NJ Court Denies Child Relocation

C.D.V.D. v. B.K.T.

Docket No. A-0310-22

Decided February 15, 2024

Submitted by New Jersey Divorce Lawyer, Jeffrey Hark.

In a recent unpublished decision the Appellate Division of New Jersey affirmed a trial court’s order denying Plaintiff’s request to relocate to Portugal with the parties’ child.

In C.D.V.D., the parties married in 2015. Plaintiff was born in Portugal. Plaintiff maintains dual citizenship in Portugal and the United States. Defendant was born in Pennsylvania and moved to New Jersey when he was eight years old. He does not have dual citizenship.

In 2010, the parties met in London, where they were both living and working at the time. On May 25, 2015, the parties entered into a pre-nuptial agreement and were married in a civil ceremony in Lisbon, Portugal three days later. Following the marriage, the parties moved to New Jersey and resided with defendant’s parents while he was seeking employment. In January 2016, the parties moved to Philadelphia, Pennsylvania, where they resided until early 2018. They moved to Mount Laurel six months later after their son was born. H.J. is a dual citizen of the United States and Portugal and has lived his entire life in New Jersey.

After moving to the United States, plaintiff was unemployed for a year but claims she ultimately secured employment that paid less money than she earned in London. The parties agreed plaintiff would resign from her position after she became pregnant with H.J. After their son was born, defendant worked from home every day, and plaintiff cared for their infant. In June 2018, H.J. traveled to Portugal with the parties and stayed with his maternal grandparents for several weeks.

On May 12, 2020, plaintiff filed a complaint for divorce on the ground of irreconcilable differences. On October 2, 2020, plaintiff contended defendant was using drugs and that drug residue was left on one of H.J.’s playroom items. A week later, plaintiff filed an order to show cause (OTSC) seeking to compel defendant to submit to a hair follicle drug screen, require defendant to have supervised parenting time with H.J., and award her sole custody if defendant’s drug screen was positive. The OTSC was denied without prejudice as non-emergent and not meeting the standard for preliminary injunctive relief.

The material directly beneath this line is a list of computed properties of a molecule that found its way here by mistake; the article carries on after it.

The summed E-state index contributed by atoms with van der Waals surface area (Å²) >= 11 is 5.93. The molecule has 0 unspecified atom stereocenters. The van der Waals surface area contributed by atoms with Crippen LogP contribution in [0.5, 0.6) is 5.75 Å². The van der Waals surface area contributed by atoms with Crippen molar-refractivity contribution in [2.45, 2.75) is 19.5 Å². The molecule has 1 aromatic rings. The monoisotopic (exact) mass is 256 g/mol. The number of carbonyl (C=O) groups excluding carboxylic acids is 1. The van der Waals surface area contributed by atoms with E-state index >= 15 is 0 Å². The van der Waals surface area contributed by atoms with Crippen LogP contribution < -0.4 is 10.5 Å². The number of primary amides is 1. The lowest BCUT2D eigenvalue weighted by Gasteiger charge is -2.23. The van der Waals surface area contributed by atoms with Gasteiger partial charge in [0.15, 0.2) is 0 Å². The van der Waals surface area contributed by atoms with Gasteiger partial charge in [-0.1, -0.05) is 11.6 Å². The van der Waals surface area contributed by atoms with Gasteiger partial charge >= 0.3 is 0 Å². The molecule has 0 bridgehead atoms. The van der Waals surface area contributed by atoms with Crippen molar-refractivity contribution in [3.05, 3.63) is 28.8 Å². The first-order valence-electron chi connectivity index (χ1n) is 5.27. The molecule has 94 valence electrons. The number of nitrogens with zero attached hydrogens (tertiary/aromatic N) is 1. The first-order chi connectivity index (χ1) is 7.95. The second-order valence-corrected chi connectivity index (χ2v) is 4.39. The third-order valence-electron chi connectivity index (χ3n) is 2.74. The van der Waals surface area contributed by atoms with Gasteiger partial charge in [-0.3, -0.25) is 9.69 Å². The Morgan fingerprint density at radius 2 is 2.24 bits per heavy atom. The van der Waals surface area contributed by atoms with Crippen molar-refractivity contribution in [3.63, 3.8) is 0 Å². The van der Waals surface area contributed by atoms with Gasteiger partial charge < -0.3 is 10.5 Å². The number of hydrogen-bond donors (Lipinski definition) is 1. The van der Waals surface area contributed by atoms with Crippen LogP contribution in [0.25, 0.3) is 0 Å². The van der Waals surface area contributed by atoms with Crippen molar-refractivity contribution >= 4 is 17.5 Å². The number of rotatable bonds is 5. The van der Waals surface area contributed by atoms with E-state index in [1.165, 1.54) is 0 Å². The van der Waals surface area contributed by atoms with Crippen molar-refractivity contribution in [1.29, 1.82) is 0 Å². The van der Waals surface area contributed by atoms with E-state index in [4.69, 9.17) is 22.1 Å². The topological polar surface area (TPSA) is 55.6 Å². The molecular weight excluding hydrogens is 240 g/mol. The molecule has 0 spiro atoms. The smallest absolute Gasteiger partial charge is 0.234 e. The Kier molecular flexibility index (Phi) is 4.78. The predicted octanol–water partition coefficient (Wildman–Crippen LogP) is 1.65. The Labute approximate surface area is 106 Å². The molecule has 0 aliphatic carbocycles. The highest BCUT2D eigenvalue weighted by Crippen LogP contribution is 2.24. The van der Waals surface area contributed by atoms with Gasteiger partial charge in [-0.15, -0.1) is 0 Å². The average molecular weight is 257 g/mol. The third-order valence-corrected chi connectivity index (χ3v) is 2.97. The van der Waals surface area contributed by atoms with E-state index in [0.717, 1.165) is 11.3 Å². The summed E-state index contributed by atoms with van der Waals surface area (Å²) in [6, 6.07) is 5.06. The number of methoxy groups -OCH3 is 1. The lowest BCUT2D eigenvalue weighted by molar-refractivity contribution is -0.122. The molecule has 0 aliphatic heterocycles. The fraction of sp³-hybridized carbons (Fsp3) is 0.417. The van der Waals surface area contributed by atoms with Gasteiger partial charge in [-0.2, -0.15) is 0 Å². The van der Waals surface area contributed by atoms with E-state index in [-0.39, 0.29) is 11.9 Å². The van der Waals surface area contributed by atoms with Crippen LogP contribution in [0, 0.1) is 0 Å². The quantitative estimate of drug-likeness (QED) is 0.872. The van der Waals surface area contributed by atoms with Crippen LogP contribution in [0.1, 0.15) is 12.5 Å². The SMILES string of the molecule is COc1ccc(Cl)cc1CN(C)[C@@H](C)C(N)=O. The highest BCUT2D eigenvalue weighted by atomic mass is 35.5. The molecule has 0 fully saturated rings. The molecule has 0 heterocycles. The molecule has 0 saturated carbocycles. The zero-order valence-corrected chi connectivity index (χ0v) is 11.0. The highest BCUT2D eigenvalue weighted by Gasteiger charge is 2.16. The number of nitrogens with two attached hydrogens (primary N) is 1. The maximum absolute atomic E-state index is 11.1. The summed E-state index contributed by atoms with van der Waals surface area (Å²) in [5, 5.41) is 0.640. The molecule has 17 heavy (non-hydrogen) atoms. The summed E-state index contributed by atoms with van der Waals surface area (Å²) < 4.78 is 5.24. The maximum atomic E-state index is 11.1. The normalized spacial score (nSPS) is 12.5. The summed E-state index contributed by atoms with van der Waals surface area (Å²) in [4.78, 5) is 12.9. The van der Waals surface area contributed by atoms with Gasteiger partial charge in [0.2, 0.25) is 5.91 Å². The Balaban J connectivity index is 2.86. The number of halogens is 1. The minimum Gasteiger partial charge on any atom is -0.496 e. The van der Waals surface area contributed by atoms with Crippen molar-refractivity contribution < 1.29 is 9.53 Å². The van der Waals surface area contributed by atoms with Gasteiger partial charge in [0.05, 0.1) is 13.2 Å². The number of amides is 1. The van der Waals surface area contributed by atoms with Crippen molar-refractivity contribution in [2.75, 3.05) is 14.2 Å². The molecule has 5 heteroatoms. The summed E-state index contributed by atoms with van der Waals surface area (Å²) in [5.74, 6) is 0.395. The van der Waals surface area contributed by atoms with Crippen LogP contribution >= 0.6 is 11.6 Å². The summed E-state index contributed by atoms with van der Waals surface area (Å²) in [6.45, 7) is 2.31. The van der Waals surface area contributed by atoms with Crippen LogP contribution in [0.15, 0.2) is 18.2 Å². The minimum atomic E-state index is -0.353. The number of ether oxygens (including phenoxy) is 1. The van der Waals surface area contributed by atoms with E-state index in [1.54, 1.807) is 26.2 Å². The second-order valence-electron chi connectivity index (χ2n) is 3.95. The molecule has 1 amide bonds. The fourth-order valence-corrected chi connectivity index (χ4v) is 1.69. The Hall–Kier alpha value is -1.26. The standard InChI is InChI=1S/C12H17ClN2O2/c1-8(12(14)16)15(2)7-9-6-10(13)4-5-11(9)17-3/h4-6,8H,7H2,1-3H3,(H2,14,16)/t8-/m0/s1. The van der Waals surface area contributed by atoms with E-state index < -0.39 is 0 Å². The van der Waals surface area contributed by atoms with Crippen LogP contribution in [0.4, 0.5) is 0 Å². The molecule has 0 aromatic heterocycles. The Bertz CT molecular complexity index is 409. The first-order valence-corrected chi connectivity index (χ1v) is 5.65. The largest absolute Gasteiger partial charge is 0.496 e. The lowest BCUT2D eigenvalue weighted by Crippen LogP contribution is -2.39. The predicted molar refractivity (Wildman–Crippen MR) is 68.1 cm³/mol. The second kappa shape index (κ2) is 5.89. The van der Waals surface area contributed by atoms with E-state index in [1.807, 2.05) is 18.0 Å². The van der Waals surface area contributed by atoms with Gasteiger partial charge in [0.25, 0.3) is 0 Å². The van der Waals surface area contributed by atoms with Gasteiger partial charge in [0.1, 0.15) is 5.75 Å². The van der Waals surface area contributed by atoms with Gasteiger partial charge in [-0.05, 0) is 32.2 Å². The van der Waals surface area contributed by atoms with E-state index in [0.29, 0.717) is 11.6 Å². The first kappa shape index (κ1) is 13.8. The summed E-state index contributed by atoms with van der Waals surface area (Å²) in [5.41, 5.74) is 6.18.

On January 19, 2022, the parties entered into a marital settlement agreement (MSA), which resolved the majority of their equitable distribution and financial issues. On February 3, 2022, they entered into a custody and temporary parenting time agreement, which provided they “shall enjoy shared legal custody of the minor child born of the marriage” and “[t]here shall be no residential custody determination at this juncture, other than to memorialize that the parties continue to reside in the same home together with [H.J.] and neither has been designated as [H.J.’s] primary custodial parent. This determination is pending the [c]ourt’s decision.”

The Judge conducted a seven day trial regarding Plaintiff’s request to relocate to Portugal. Seven lay witnesses and two expert witnesses testified. The judge rendered a thirty-three-page written opinion, which was incorporated into the FJOD, denying plaintiff’s request to relocate to Portugal with H.J. The judge emphasized plaintiff’s proposed relocation would “result in some positive developments for [H.J.], [but] that any such benefits do not come close to outweighing the substantial and irreparable harm that would result tohis relationship with [defendant] as a consequence of his relocating to a country over 3,000 miles away.” The judge identified steps that could be taken to expose H.J. to a Portuguese community in the United States and stated, “[t]he ability to be immersed in Portuguese language and culture does not take precedence over [H.J.’s] relationship with [defendant,] . . . .”